Taxotere Continuing Hair Loss Problems Experienced Long After Chemotherapy, Lawsuit Alleges

Although Sanofi-Aventis knew or should have known about a risk of continuing hair loss from Taxotere that is not associated with alternative breast cancer treatments, a recently filed lawsuit indicates that the drug maker failed to warn that women may experience hair problems long after chemotherapy.

In a complaint (PDF) filed in the U.S. District Court for the Central District of Californian on November 18, Therese Martinez indicates that she has been disfigured by the chemotherapy drug, and would have elected to use another treatment if warnings had been provided about the potential for continuing Taxotere hair problems reported by many users of the breast cancer drug.

Taxotere (docetaxel) is a high potency taxane-based cancer drug, which was introduced by Sanofi-Aventis in 1996 as an alternative to existing low-potency taxanes, such as Taxol. However, Martinez alleges that Taxotere is no more effective at treating breast cancer, yet carries a risk of permanent alopecia, or hair loss that may continue long after last use of the drug, which is not associated with low-potency taxanes.

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“Although women might accept the possibility of permanent baldness as a result of the use of [Taxotere] if no other product were available to treat their cancer, this was not the case,” states Martinez in the complaint. “Before Defendants’ wrongful conduct resulted in thousands of women being exposed to side effects of [Taxotere], there were already similar products on the market that were at least as effective as [Taxotere] and did not subject female users to the same risk of disfiguring permanent alopecia as does [Taxotere].”

The case joins a growing number of similar Taxotere lawsuits filed on behalf of women nationwide who have experienced continuing hair loss, indicating that women who experience the disfiguring permanent alopecia commonly suffer great mental anguish, as well as economic damages due to loss of work or inability to work due to the psychological damage.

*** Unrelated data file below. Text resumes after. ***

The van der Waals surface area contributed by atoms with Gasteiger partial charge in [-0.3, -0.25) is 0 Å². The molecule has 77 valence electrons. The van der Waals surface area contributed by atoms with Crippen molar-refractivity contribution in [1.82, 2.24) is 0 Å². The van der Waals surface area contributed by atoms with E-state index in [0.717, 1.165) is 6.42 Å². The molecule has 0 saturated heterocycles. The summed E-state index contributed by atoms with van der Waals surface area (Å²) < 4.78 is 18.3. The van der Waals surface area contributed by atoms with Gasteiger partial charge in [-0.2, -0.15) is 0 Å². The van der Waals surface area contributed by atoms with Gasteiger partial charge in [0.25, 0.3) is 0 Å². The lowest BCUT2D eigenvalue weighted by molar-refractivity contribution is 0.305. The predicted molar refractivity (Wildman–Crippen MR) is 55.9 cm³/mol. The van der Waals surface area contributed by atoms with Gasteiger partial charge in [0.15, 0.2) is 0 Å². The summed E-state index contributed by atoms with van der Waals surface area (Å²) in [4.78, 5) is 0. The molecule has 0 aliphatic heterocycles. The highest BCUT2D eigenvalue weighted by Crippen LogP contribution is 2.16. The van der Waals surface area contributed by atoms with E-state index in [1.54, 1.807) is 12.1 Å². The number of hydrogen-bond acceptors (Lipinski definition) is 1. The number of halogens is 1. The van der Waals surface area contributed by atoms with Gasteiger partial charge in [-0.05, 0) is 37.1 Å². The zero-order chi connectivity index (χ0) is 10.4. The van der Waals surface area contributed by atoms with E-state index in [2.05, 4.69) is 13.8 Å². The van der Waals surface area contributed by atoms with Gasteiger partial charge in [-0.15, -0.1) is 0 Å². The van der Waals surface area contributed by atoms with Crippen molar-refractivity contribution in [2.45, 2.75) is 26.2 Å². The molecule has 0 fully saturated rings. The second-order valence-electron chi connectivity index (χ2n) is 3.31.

While Taxotere warnings in several other countries were updated to include information about the risk of permanent baldness, that same information was not provided to American women and doctors.

As early as 2005, studies found that women face a substantial risk of permanent hair loss with Taxotere, including findings that indicate one out of every 10 patients treated with Taxotere suffered hair loss that lasted up to 10 years and five months following chemotherapy, and in some cases longer.

Martinez’s lawsuit states that Sanofi-Aventis victimized women already undergoing the trauma of breast cancer treatment by not informing them of the risks of permanent hair loss.

“Defendants preyed on one of the most vulnerable groups of individuals at the most difficult time in their lives,” the lawsuit states. “Defendants obtained billions of dollars in increased revenues at the expense of unwary cancer victims simply hoping to survive their condition and return to a normal life.”

Last month, the U.S. Judicial Panel on Multidistrict Litigation (JPML) ordered all Taxotere hair loss cases filed in federal courts nationwide consolidated before U.S. District Judge Lance Africk in the Eastern District of Louisiana for pretrial proceedings.

It is likely that a small group of cases will be prepared for early “bellwether” trials to help gauge how juries may respond to certain evidence and expert testimony that will be repeated throughout the litigation. While the outcome of such early trials will not be binding in other cases, they may help the parties reach Taxotere settlements for women suffering permanent hair loss problems, avoiding the need for dozens of individual trails in courts throughout the U.S.


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